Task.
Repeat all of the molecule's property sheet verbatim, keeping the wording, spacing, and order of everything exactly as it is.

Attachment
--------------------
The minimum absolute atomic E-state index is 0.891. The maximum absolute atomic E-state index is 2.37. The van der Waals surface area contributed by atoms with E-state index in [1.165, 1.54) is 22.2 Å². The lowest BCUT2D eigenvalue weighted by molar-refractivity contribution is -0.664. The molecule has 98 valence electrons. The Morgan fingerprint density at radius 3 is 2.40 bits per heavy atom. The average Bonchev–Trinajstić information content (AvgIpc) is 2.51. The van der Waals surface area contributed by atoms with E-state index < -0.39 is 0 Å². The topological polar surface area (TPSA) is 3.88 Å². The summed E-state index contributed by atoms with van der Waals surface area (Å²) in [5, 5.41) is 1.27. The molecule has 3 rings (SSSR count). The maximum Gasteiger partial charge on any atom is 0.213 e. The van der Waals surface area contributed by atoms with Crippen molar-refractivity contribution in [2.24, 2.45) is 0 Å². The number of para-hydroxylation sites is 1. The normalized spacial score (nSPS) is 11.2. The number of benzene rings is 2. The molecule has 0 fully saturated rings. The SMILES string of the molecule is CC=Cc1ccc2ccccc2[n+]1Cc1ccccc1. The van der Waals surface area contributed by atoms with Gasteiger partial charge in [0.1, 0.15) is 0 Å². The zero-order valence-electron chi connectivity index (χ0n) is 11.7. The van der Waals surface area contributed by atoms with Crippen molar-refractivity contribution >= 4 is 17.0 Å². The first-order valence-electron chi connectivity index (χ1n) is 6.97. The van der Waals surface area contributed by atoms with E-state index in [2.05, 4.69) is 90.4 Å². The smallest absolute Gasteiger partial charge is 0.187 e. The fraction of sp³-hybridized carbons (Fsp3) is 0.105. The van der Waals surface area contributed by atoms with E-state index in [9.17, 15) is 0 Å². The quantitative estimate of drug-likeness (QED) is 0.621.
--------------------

The minimum absolute atomic E-state index is 0.891. The maximum absolute atomic E-state index is 2.37. The van der Waals surface area contributed by atoms with E-state index in [1.165, 1.54) is 22.2 Å². The lowest BCUT2D eigenvalue weighted by molar-refractivity contribution is -0.664. The molecule has 98 valence electrons. The Morgan fingerprint density at radius 3 is 2.40 bits per heavy atom. The average Bonchev–Trinajstić information content (AvgIpc) is 2.51. The van der Waals surface area contributed by atoms with E-state index < -0.39 is 0 Å². The topological polar surface area (TPSA) is 3.88 Å². The summed E-state index contributed by atoms with van der Waals surface area (Å²) in [5, 5.41) is 1.27. The molecule has 3 rings (SSSR count). The maximum Gasteiger partial charge on any atom is 0.213 e. The van der Waals surface area contributed by atoms with Crippen molar-refractivity contribution in [2.24, 2.45) is 0 Å². The number of para-hydroxylation sites is 1. The normalized spacial score (nSPS) is 11.2. The number of benzene rings is 2. The molecule has 0 fully saturated rings. The SMILES string of the molecule is CC=Cc1ccc2ccccc2[n+]1Cc1ccccc1. The van der Waals surface area contributed by atoms with Gasteiger partial charge in [0.1, 0.15) is 0 Å². The zero-order valence-electron chi connectivity index (χ0n) is 11.7. The van der Waals surface area contributed by atoms with Crippen molar-refractivity contribution >= 4 is 17.0 Å². The first-order valence-electron chi connectivity index (χ1n) is 6.97. The van der Waals surface area contributed by atoms with E-state index in [2.05, 4.69) is 90.4 Å². The smallest absolute Gasteiger partial charge is 0.187 e. The fraction of sp³-hybridized carbons (Fsp3) is 0.105. The van der Waals surface area contributed by atoms with E-state index in [9.17, 15) is 0 Å². The quantitative estimate of drug-likeness (QED) is 0.621.